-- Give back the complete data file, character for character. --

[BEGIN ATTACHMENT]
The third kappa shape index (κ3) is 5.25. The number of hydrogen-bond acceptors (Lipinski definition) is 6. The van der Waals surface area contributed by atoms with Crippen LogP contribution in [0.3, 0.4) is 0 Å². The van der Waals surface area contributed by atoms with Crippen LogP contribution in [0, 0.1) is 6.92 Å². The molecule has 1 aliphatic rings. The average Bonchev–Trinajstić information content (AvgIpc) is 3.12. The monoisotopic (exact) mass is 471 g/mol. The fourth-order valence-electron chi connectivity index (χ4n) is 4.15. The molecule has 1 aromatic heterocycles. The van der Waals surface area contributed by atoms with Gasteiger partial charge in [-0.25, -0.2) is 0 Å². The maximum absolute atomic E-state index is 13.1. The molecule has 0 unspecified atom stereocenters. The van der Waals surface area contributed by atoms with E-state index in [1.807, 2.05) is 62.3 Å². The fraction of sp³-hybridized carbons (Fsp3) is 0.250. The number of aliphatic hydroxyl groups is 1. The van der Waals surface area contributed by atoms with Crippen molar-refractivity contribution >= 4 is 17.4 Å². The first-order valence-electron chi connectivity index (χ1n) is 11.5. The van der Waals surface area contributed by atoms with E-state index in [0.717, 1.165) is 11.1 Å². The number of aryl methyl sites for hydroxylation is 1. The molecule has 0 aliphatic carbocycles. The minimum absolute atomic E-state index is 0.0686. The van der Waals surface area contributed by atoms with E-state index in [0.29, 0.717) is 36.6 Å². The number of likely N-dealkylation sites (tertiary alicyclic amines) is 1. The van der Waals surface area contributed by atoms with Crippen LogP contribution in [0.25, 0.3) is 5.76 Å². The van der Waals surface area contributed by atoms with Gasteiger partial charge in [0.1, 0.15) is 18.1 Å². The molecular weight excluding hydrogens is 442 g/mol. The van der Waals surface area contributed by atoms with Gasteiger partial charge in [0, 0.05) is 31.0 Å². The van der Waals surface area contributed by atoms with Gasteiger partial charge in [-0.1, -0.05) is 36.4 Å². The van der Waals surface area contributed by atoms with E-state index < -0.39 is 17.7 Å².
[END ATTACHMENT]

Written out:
The third kappa shape index (κ3) is 5.25. The number of hydrogen-bond acceptors (Lipinski definition) is 6. The van der Waals surface area contributed by atoms with Crippen LogP contribution in [0.3, 0.4) is 0 Å². The van der Waals surface area contributed by atoms with Crippen LogP contribution in [0, 0.1) is 6.92 Å². The molecule has 1 aliphatic rings. The average Bonchev–Trinajstić information content (AvgIpc) is 3.12. The monoisotopic (exact) mass is 471 g/mol. The fourth-order valence-electron chi connectivity index (χ4n) is 4.15. The molecule has 1 aromatic heterocycles. The van der Waals surface area contributed by atoms with Gasteiger partial charge in [-0.25, -0.2) is 0 Å². The maximum absolute atomic E-state index is 13.1. The molecule has 0 unspecified atom stereocenters. The van der Waals surface area contributed by atoms with E-state index in [1.807, 2.05) is 62.3 Å². The fraction of sp³-hybridized carbons (Fsp3) is 0.250. The number of aliphatic hydroxyl groups is 1. The van der Waals surface area contributed by atoms with Crippen molar-refractivity contribution >= 4 is 17.4 Å². The first-order valence-electron chi connectivity index (χ1n) is 11.5. The van der Waals surface area contributed by atoms with E-state index in [0.717, 1.165) is 11.1 Å². The number of aryl methyl sites for hydroxylation is 1. The molecule has 0 aliphatic carbocycles. The minimum absolute atomic E-state index is 0.0686. The van der Waals surface area contributed by atoms with E-state index in [0.29, 0.717) is 36.6 Å². The number of likely N-dealkylation sites (tertiary alicyclic amines) is 1. The van der Waals surface area contributed by atoms with Crippen LogP contribution in [0.25, 0.3) is 5.76 Å². The van der Waals surface area contributed by atoms with Gasteiger partial charge in [0.1, 0.15) is 18.1 Å². The molecular weight excluding hydrogens is 442 g/mol. The van der Waals surface area contributed by atoms with Gasteiger partial charge in [0, 0.05) is 31.0 Å². The van der Waals surface area contributed by atoms with Gasteiger partial charge in [-0.1, -0.05) is 36.4 Å². The van der Waals surface area contributed by atoms with E-state index < -0.39 is 17.7 Å².